Track & Field Running Drills
The various events of track and field test every facet of the human body -- speed, strength, agility and jumping ability. In order to get faster, be it in the short sprints or in the longer distances, you obviously have to practice running. To actually reach your potential, however, you need a clear idea of the specific workouts and exercises that allow you to perform your best at just the right time.
Before you hit the track for the meat of your workout, it's important to make your muscles loose and supple and prepare your cardiovascular system for your efforts. While static stretching, which involves sitting or standing in place, was once the gold standard for track-and-field flexibility, this has been supplanted by dynamic stretching exercises. According to "Competitor" magazine, this type of stretching may help promote recovery from certain running injuries and prevent their recurrence. One basic routine: do 10 leg swings, 10 lateral leg swings and 10 giant lunges on each side, then do 30 seconds of lateral bounding with squat and lateral running with rotation in each direction.
Performing better on the track is dependent not only on running fast but also perfecting certain skills. For example, mastering the use of starting blocks for sprints allows you to accelerate to top speed in as little time as possible. In the starting position, the knee of your rear leg should form an angle of about 120 degrees and your forward knee should be flexed about 90 degrees. Your hands should be shoulder-width apart. If you're on a relay team, practice exchanging the baton and make awareness of the front and back boundaries of the exchange zones on the track second nature. The first runner in the 400-meter relay should carry the baton in her left hand, and team members should alternate hands thereafter.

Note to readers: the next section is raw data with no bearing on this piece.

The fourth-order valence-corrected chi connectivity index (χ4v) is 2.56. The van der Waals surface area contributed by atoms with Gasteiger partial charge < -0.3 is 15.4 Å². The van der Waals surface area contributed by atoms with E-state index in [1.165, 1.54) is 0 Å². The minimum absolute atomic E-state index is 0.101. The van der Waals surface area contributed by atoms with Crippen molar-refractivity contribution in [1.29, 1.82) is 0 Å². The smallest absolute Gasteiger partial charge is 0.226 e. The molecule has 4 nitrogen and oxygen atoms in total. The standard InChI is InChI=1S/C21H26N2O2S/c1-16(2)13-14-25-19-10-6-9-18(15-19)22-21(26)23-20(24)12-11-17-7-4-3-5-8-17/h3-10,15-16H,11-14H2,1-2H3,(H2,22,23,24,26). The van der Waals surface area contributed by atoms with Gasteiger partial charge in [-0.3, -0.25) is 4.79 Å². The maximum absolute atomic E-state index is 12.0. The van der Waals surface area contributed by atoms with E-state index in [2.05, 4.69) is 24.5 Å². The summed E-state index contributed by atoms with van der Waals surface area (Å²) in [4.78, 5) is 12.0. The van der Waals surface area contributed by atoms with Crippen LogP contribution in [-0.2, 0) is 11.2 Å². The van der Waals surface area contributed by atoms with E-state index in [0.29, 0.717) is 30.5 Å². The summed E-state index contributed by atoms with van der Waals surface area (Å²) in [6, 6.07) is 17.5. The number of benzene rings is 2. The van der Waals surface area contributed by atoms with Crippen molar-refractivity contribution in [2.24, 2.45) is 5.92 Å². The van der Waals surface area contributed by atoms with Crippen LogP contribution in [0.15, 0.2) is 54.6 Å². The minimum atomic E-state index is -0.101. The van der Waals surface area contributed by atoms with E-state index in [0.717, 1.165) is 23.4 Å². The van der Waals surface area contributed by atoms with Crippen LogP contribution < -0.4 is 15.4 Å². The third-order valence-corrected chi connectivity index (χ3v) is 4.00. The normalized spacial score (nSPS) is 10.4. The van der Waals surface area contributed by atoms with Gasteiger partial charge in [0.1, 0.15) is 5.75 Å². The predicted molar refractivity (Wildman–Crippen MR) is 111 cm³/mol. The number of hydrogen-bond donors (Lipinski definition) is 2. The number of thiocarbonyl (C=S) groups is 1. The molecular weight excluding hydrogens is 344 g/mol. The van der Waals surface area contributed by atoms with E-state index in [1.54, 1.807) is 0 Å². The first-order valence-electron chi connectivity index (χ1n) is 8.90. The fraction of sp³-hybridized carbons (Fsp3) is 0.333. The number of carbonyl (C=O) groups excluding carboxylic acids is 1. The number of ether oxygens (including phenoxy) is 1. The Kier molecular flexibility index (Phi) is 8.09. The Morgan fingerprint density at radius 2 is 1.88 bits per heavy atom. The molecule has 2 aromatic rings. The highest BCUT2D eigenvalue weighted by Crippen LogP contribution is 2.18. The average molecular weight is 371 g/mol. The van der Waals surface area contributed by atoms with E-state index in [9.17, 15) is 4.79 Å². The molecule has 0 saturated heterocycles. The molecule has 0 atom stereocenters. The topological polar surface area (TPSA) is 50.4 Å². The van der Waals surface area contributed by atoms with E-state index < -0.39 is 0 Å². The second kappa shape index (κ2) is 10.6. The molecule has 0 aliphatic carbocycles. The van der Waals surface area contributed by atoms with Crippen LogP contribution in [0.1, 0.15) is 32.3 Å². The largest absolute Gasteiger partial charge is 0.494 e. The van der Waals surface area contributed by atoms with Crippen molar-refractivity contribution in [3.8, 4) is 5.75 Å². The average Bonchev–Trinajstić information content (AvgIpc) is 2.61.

Mike Holloway, longtime track coach at the University of Florida, has his athletes execute a lot of drills in the six to 10 weeks preceding the start of the competitive season. These emphasize optimizing stride length and stride frequency. Circuit training improves basic aerobic fitness, and running itself addresses stride mechanics. Sample workouts on the track include five times 20 meters, four times 30 meters, three times 40 meters all-out with walking rest; six times 250 meters at 80 percent of max with two-minute rests; and two to three sets of 300, 200 and 100 meters at 80 percent effort with a 100-meter rest between reps and a 400-meter walk between sets.
Plyometrics reinforce limb movements and coordination at a neuromuscular level. As Mackenzie Lobby of "Competitor" magazine notes, studies have shown that the resulting increases in speed and power translate into faster performances on the track. Drills such as switch lunges, single-leg hops, leg bounds, bench taps, box jumps and rocket jumps strengthen your legs and challenge you to develop balance.
Michael Crystal earned a Bachelor of Science in biology at Case Western Reserve University, where he was a varsity distance runner, and is a USA Track and Field-certified coach. Formerly the editor of his running club's newsletter, he has been published in "Trail Runner Magazine" and "Men's Health." He is pursuing a medical degree.